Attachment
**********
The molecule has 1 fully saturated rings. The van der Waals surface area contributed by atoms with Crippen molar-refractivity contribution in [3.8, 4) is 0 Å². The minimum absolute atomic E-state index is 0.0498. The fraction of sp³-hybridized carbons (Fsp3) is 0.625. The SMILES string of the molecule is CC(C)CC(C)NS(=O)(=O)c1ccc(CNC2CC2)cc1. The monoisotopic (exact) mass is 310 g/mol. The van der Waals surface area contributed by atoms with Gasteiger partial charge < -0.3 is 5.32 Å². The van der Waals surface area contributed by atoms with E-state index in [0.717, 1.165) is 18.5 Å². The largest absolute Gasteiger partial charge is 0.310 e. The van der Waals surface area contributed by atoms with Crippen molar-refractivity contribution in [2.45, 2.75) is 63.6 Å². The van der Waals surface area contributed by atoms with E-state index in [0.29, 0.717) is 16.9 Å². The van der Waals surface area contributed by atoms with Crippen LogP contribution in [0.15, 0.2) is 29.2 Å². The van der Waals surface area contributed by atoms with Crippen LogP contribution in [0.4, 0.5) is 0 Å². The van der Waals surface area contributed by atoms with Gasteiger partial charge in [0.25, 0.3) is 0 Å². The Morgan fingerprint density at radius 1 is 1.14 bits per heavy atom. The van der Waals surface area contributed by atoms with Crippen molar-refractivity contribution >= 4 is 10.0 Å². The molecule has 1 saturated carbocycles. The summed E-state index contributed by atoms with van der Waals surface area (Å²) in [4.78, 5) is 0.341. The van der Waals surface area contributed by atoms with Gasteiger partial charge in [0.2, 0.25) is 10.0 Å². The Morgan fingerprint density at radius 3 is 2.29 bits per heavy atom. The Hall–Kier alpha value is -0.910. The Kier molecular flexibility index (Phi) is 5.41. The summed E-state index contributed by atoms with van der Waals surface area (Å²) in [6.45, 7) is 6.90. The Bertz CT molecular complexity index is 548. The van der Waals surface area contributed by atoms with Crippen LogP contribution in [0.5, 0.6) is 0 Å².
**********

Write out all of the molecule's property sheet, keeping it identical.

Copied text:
The molecule has 1 fully saturated rings. The van der Waals surface area contributed by atoms with Crippen molar-refractivity contribution in [3.8, 4) is 0 Å². The minimum absolute atomic E-state index is 0.0498. The fraction of sp³-hybridized carbons (Fsp3) is 0.625. The SMILES string of the molecule is CC(C)CC(C)NS(=O)(=O)c1ccc(CNC2CC2)cc1. The monoisotopic (exact) mass is 310 g/mol. The van der Waals surface area contributed by atoms with Gasteiger partial charge < -0.3 is 5.32 Å². The van der Waals surface area contributed by atoms with E-state index in [0.717, 1.165) is 18.5 Å². The largest absolute Gasteiger partial charge is 0.310 e. The van der Waals surface area contributed by atoms with Crippen molar-refractivity contribution in [2.45, 2.75) is 63.6 Å². The van der Waals surface area contributed by atoms with E-state index in [0.29, 0.717) is 16.9 Å². The van der Waals surface area contributed by atoms with Crippen LogP contribution in [0.15, 0.2) is 29.2 Å². The van der Waals surface area contributed by atoms with Crippen LogP contribution in [0.4, 0.5) is 0 Å². The van der Waals surface area contributed by atoms with Gasteiger partial charge in [0.25, 0.3) is 0 Å². The Morgan fingerprint density at radius 1 is 1.14 bits per heavy atom. The van der Waals surface area contributed by atoms with Crippen molar-refractivity contribution >= 4 is 10.0 Å². The molecule has 1 saturated carbocycles. The summed E-state index contributed by atoms with van der Waals surface area (Å²) in [4.78, 5) is 0.341. The van der Waals surface area contributed by atoms with Gasteiger partial charge in [0.2, 0.25) is 10.0 Å². The Morgan fingerprint density at radius 3 is 2.29 bits per heavy atom. The Hall–Kier alpha value is -0.910. The Kier molecular flexibility index (Phi) is 5.41. The summed E-state index contributed by atoms with van der Waals surface area (Å²) in [6.45, 7) is 6.90. The Bertz CT molecular complexity index is 548. The van der Waals surface area contributed by atoms with Crippen LogP contribution in [0.5, 0.6) is 0 Å².